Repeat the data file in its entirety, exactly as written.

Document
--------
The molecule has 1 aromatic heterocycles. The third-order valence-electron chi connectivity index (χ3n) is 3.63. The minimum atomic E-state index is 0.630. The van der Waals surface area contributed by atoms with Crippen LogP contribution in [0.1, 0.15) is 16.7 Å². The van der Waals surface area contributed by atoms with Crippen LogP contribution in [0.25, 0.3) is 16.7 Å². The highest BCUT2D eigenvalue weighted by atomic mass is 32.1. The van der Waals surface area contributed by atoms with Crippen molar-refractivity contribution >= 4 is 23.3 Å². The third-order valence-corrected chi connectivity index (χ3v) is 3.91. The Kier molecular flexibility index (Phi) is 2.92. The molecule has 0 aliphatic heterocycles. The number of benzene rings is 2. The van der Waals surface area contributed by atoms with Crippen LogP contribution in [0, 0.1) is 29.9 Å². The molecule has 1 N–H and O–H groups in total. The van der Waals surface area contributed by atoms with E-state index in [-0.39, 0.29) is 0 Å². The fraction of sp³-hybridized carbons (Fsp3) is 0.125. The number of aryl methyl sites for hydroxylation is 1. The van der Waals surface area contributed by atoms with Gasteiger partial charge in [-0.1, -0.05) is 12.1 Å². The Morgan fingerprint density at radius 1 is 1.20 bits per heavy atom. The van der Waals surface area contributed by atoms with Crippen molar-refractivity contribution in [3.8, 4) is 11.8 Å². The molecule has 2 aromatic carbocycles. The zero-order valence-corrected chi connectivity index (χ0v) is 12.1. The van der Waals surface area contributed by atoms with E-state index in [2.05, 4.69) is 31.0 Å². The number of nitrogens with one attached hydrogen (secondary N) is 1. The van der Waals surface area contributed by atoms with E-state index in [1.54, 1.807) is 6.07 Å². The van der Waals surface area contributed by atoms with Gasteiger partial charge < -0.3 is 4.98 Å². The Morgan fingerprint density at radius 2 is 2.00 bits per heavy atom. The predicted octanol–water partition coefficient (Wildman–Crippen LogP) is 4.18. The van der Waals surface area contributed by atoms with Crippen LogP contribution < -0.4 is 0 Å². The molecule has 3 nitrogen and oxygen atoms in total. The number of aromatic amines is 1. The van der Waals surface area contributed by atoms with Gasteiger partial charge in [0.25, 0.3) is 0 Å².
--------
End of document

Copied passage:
The molecule has 1 aromatic heterocycles. The third-order valence-electron chi connectivity index (χ3n) is 3.63. The minimum atomic E-state index is 0.630. The van der Waals surface area contributed by atoms with Crippen LogP contribution in [0.1, 0.15) is 16.7 Å². The van der Waals surface area contributed by atoms with Crippen LogP contribution in [0.25, 0.3) is 16.7 Å². The highest BCUT2D eigenvalue weighted by atomic mass is 32.1. The van der Waals surface area contributed by atoms with Crippen molar-refractivity contribution >= 4 is 23.3 Å². The third-order valence-corrected chi connectivity index (χ3v) is 3.91. The Kier molecular flexibility index (Phi) is 2.92. The molecule has 0 aliphatic heterocycles. The number of benzene rings is 2. The van der Waals surface area contributed by atoms with Crippen LogP contribution in [0, 0.1) is 29.9 Å². The molecule has 1 N–H and O–H groups in total. The van der Waals surface area contributed by atoms with E-state index in [-0.39, 0.29) is 0 Å². The fraction of sp³-hybridized carbons (Fsp3) is 0.125. The number of aryl methyl sites for hydroxylation is 1. The van der Waals surface area contributed by atoms with Gasteiger partial charge in [-0.1, -0.05) is 12.1 Å². The Morgan fingerprint density at radius 1 is 1.20 bits per heavy atom. The van der Waals surface area contributed by atoms with Crippen molar-refractivity contribution in [3.8, 4) is 11.8 Å². The molecule has 2 aromatic carbocycles. The zero-order valence-corrected chi connectivity index (χ0v) is 12.1. The van der Waals surface area contributed by atoms with E-state index in [2.05, 4.69) is 31.0 Å². The number of nitrogens with one attached hydrogen (secondary N) is 1. The van der Waals surface area contributed by atoms with E-state index in [1.54, 1.807) is 6.07 Å². The van der Waals surface area contributed by atoms with Gasteiger partial charge < -0.3 is 4.98 Å². The Morgan fingerprint density at radius 2 is 2.00 bits per heavy atom. The predicted octanol–water partition coefficient (Wildman–Crippen LogP) is 4.18. The van der Waals surface area contributed by atoms with Crippen LogP contribution < -0.4 is 0 Å². The molecule has 3 nitrogen and oxygen atoms in total. The number of aromatic amines is 1. The van der Waals surface area contributed by atoms with Gasteiger partial charge in [0.25, 0.3) is 0 Å².